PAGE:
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Governor elect pledges to sign Arizona-Style enforcement bill in liberal Wisconsin.

In Wisconsin Republicans went from 2 of 8 US House seats, to 5. Militant far-left icon Russ Feingold lost his seat in the US House to a Republican. Democrats also lost the Wisconsin governor’s office and both houses of the state legislature.


Wisconsin would seem to be one of the most unlikely states to get embroiled in the national immigration debate. It is a Blue state with a healthy White majority, a Deep North progressive stronghold for generations, which shares a border with Canada, not Mexico. The threat posed to the indigenous White majority by Third World immigration isn’t nearly as great here as it is in the Southwest.

Earlier this year, Governor Jim Doyle of Wisconsin refused to join the Michigan-led effort to defend Arizona in the federal courts. As the midterm elections approached, Barack Obama held a massive rally at the University of Wisconsin in Madison to help turn out the youth vote for Democratic candidates. The polls were showing alarming signs of a Midwestern Meltdown fast approaching on election day.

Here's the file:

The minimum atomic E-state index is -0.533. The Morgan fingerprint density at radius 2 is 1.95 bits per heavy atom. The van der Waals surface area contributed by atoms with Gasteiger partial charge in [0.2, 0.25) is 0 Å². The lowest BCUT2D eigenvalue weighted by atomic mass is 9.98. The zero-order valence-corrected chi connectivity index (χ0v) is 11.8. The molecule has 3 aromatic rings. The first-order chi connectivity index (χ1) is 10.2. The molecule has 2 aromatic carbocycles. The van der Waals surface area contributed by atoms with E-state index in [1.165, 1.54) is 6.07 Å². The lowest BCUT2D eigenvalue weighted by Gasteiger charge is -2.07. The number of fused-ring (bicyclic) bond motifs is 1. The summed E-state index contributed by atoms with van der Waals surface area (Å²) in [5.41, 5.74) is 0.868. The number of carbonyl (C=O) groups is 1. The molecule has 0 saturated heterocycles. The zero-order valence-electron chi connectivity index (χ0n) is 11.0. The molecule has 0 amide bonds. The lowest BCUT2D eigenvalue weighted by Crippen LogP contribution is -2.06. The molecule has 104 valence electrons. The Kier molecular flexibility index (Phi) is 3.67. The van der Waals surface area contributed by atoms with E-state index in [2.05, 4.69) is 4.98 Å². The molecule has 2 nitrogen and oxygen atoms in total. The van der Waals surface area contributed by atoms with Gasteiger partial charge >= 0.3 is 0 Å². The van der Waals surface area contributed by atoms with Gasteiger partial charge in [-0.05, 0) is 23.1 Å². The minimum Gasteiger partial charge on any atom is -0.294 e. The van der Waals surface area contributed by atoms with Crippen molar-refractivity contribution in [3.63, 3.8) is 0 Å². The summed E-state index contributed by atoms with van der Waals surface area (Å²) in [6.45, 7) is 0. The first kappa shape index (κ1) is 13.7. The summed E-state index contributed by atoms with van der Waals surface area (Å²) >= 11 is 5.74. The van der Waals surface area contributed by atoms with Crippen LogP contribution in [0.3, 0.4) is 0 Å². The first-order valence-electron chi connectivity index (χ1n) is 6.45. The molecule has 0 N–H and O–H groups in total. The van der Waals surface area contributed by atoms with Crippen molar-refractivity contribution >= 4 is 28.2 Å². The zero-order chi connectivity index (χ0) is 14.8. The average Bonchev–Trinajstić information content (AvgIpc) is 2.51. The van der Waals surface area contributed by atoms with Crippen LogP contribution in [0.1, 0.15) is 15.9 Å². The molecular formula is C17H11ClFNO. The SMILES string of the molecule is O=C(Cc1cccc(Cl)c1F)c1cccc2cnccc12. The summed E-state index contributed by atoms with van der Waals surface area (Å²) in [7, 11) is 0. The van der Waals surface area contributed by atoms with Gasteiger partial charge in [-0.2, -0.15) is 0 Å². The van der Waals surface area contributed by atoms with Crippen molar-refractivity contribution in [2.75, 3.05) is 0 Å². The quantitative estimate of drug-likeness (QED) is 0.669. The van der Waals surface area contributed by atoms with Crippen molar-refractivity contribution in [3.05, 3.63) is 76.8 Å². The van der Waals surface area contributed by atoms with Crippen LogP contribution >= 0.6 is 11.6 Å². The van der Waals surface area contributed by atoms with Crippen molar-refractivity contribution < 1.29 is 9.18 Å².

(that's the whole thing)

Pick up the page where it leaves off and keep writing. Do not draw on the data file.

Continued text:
On Nov. 2nd, the Red Revolution swept across Wisconsin like few other states in America. Among the casualties: U.S. Senator Russ Feingold, a Jewish progressive icon; the Wisconsin governorship, taken by Republican Scott Walker; 5 of 8 House seats (2 Republican pickups); and the Wisconsin House and Senate.

With Republicans now in control of the Wisconsin governorship and state legislature, a total reversal of the Democratic status quo, patriotic immigration reform advocates now have a real shot at passing Arizona-style immigration laws in this unlikely state.

In Iowa, Democrats retained control of the Iowa Senate. In Texas, Governor Rick Perry has stated he opposes Arizona-style immigration reform in the past. But in Wisconsin, we will have a healthy Republican majority and an acquiescent new governor to work with.

Rep. Don Pridemore (R-Hartford) plans to introduce an Arizona-style immigration bill in January when the new Republican controlled Wisconsin state legislature convenes. “I want Wisconsin to be recognized as a state that will be on the side of Arizona.”